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Author Topic: 1 year since graduation = still no job  (Read 13361 times)

Ninja1

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Re: 1 year since graduation = still no job
« Reply #10 on: December 10, 2008, 08:37:44 PM »
So, you're saying you think the JD detracts from your resume for non-legal positions?  That's interesting.

I think it does if you're applying for jobs that are really beneath your education level, like McDonalds "crew" or something. Otherwise, I've always failed to see how it would weaken an application for any sort of exec level job, even mid-management somewhere.
I'mma stay bumpin' till I bump my head on my tomb.

,.,.,.;.,.,.

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Re: 1 year since graduation = still no job
« Reply #11 on: December 10, 2008, 09:08:41 PM »
So, you're saying you think the JD detracts from your resume for non-legal positions?  That's interesting.

I think it does if you're applying for jobs that are really beneath your education level, like McDonalds "crew" or something. Otherwise, I've always failed to see how it would weaken an application for any sort of exec level job, even mid-management somewhere.

Did you read the thread?  It's not that it detracts so much as they think you'll leave them once a legal position opens.  No employer wants an employee who'll leave the minute the economy gets better.

Bigbie

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Re: 1 year since graduation = still no job
« Reply #12 on: December 10, 2008, 09:13:06 PM »
For precisely the reasons stated: employers will eye you warily if you passed the bar but never worked as an attorney and are now trying for some middle-management position. They could well assume you're unable to find a lawyering job and plan to use them until you find something better. Or they'll consider you overqualified and assume you'll lord your JC over their inferior little heads.

I can't wait to lord my Jersey City over someone's head...

vap

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Re: 1 year since graduation = still no job
« Reply #13 on: December 10, 2008, 09:27:06 PM »
I've actually thought about leaving off the JD from my resume, but my PR professor strongly suggested that I shouldn't do this because it walks a fine ethical line. According to the prof, failing to mention the fact that I am a licensed attorney is tantamout to misrepresenting the fact that I am not a lawyer. I doubt I could lose my license for failing to put this on my resume, but I don't want to tempt the Texas Bar Association and I don't want to be the case study for future PR classess.
 

Lol @ the bolded.  But really, that's interesting about the ethics aspect.  I'd wonder if you can contact the Bar and get their advice about the resume thing.

I passed the Texas bar, so I am looking in the Houston/Dallas/San Antonio markets. I have been looking for contract positions, but they are not as prevelant in Texas as they are in places like NYC, DC and Chicago. My 2L year I was a summer associate at a large firm in Texas, but I was "laid off" a month after I graduated and was prepping for the February Bar. My qualifications made me competitive at several reputable firms in Texas. I just got shafted by the firm I committed to and positions at other firms were filled by the time I could start looking for a new job.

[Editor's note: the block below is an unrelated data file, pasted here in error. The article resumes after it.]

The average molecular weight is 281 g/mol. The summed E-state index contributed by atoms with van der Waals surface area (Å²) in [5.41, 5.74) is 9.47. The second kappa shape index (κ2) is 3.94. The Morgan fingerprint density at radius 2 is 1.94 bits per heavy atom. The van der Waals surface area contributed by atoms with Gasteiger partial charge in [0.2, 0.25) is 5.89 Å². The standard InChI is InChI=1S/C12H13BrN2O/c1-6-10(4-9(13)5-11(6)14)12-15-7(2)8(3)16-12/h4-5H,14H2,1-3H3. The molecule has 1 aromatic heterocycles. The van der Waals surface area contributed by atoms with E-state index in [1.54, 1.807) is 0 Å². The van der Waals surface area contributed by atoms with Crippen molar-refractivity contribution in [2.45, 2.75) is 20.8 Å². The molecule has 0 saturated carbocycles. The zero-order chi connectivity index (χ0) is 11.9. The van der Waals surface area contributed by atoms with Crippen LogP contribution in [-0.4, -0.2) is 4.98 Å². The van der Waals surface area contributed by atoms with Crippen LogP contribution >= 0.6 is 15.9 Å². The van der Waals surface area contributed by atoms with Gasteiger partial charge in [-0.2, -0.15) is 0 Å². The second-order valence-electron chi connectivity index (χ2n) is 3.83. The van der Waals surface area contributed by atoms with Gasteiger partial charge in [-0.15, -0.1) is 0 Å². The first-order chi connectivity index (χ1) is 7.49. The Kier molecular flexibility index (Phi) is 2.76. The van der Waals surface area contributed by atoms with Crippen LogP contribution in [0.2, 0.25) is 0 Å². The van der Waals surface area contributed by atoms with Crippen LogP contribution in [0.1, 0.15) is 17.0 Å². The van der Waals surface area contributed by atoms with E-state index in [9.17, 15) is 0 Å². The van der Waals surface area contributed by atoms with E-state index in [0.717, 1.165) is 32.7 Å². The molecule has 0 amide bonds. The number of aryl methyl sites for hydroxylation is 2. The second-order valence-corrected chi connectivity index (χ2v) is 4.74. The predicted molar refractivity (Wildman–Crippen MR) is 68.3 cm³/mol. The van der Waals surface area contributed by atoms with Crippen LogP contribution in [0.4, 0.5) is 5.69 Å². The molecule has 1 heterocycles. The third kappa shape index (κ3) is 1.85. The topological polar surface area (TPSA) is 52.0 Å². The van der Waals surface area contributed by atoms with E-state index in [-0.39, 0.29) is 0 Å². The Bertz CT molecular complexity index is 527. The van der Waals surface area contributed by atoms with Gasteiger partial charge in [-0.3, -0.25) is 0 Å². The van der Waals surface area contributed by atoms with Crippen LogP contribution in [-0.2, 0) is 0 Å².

*&^%.  I'm sorry to hear about the firm.  Have you been applying to non-firm employers, as well?  I'm sure you already know of this site, but just in case: http://www.twc.state.tx.us/jobs/job.html.  I've seen quite a few advertised attorney positions on there.  The TX Attorney General's Office regularly hires new attorneys.  I've heard the work is not always that interesting in some of the non-litigation departments, and the pay isn't great, but it's a start.

As far as I know, most counties in Texas have an appointment system for indigent criminal defendants.  Is that an option?

Is going solo an option (doing the virtual office / advertising thing)?

Ninja1

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Re: 1 year since graduation = still no job
« Reply #14 on: December 11, 2008, 09:13:55 AM »
So, you're saying you think the JD detracts from your resume for non-legal positions?  That's interesting.

I think it does if you're applying for jobs that are really beneath your education level, like McDonalds "crew" or something. Otherwise, I've always failed to see how it would weaken an application for any sort of exec level job, even mid-management somewhere.

Did you read the thread?  It's not that it detracts so much as they think you'll leave them once a legal position opens.  No employer wants an employee who'll leave the minute the economy gets better.

i believe it's supposed to hurt even for some legal positions.  lots of paralegal openings supposedly say explicitly that they don't want JD's.

Ah yes, I have seen the paralegal ads that say, in no uncertain terms, no JDs.